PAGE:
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Why Does God Give Some More Trials Than Others?

We all face trials and tribulations in life. Yet some people seem to face much more hardship than others. If God is good, why does He allow such inequality of suffering? This question has perplexed believers and non-believers alike.

If you’re short on time, here’s a quick answer: God does not actively single out certain people for more trials. Rather, He allows each person to undergo the trials they need for their spiritual growth and development.

Additionally, external factors beyond God’s control influence the types and quantity of trials people face.

God’s Sovereignty and Human Free Will

God is sovereign but people have free will

God is all-knowing, all-powerful, and in complete control, yet humans have the ability to make choices and act freely. This seeming paradox has been debated by theologians and philosophers for centuries.

Though we may not fully comprehend how both can be true, Scripture affirms God’s sovereignty as well as human responsibility. We see examples of this throughout the biblical narrative.

God ordained everything that would happen, including how people would respond. Yet people made real choices, like Pharaoh who hardened his heart and refused to let the Israelites go. The book of Proverbs repeatedly advises people to choose wisdom and righteousness instead of folly and wickedness.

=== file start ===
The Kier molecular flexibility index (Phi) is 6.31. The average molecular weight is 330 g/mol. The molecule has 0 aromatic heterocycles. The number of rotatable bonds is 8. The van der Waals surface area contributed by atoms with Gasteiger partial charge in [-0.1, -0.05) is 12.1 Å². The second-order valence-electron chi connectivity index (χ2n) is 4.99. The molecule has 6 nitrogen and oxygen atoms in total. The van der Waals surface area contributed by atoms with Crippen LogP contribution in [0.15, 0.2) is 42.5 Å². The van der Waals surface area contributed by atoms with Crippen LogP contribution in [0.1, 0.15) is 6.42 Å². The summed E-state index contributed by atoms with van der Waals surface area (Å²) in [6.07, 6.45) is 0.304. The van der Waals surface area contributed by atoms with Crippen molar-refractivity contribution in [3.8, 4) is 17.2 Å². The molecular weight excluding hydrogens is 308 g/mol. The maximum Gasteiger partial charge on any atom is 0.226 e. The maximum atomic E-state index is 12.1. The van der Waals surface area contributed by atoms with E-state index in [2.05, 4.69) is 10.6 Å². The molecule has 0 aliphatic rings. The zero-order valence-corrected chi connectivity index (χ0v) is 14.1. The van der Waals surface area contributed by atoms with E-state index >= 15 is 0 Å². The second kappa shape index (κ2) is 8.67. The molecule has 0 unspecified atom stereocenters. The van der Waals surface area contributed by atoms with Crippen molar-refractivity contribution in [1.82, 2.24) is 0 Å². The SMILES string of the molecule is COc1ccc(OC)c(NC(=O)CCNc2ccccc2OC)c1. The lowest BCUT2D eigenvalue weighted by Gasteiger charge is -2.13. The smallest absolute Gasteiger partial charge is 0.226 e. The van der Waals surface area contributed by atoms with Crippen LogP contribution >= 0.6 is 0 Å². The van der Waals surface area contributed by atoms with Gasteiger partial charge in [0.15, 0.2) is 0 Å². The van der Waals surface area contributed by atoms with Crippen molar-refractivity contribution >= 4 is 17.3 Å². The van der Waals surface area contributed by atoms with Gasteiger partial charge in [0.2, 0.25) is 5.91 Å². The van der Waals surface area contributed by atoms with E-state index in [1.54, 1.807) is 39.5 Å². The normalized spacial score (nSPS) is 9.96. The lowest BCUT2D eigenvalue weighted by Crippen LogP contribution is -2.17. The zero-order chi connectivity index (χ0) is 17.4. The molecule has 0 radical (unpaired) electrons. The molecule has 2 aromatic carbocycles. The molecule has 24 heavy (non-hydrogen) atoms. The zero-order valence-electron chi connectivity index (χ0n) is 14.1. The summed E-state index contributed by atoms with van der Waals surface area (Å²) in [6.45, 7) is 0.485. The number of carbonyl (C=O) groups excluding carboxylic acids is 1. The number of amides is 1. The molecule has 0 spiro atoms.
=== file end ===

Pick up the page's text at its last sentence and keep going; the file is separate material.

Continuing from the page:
Paul urges believers to “work out your own salvation with fear and trembling.” Though God is working in us, we are told to be responsible and obedient.

Natural consequences of human actions

While God is sovereign, He allows the natural consequences of people’s actions to occur. Much human suffering results directly from our own poor choices – substance abuse, violence, dishonesty, selfishness, and greed create enormous pain and hardship.

Scripture warns that “a man reaps what he sows” (Galatians 6:7). Sinful lifestyles ruin lives, damage relationships, and destroy health.

Though not all suffering is directly linked to personal sin, we live in a fallen world in which “the whole creation has been groaning” (Romans 8:22). Our rebellion against God brought a curse upon the earth and brokenness into every aspect of life.

But one day “the creation itself will be liberated from its bondage to decay” when Christ returns to establish His kingdom (v. 21).

Environmental, societal, and genetic factors

Difficult circumstances like poverty, illness, and natural disasters disproportionately affect some more than others. Due to no fault of their own, millions are born into extremely challenging environments. Even brain chemistry and DNA can predispose individuals to certain diseases and disorders.

Yet God is able to redeem any hardship for good (Romans 8:28). Throughout Scripture we see Him working even through adverse circumstances to accomplish His sovereign plans. While unfair suffering rightly outrages our sense of justice, we trust that God will set all wrongs right in the end.

Though the mystery of suffering eludes full explanation, we can take comfort in God’s sovereignty, His love, and His promise that “He will wipe away every tear … and there shall be no more death or sorrow or crying or pain” (Revelation 21:4).

The trials of this life are “light and momentary troubles” compared to the “eternal glory” that awaits all who trust in Christ (2 Corinthians 4:17).

Trials Help Spiritual Development

Tests of faith build character

Going through difficulties can strengthen one’s faith and trust in God. As the Bible says, “trials test faith, and this purifies it like fire” (1 Peter 1:7). When we rely on God during adversities, we build spiritual endurance and character.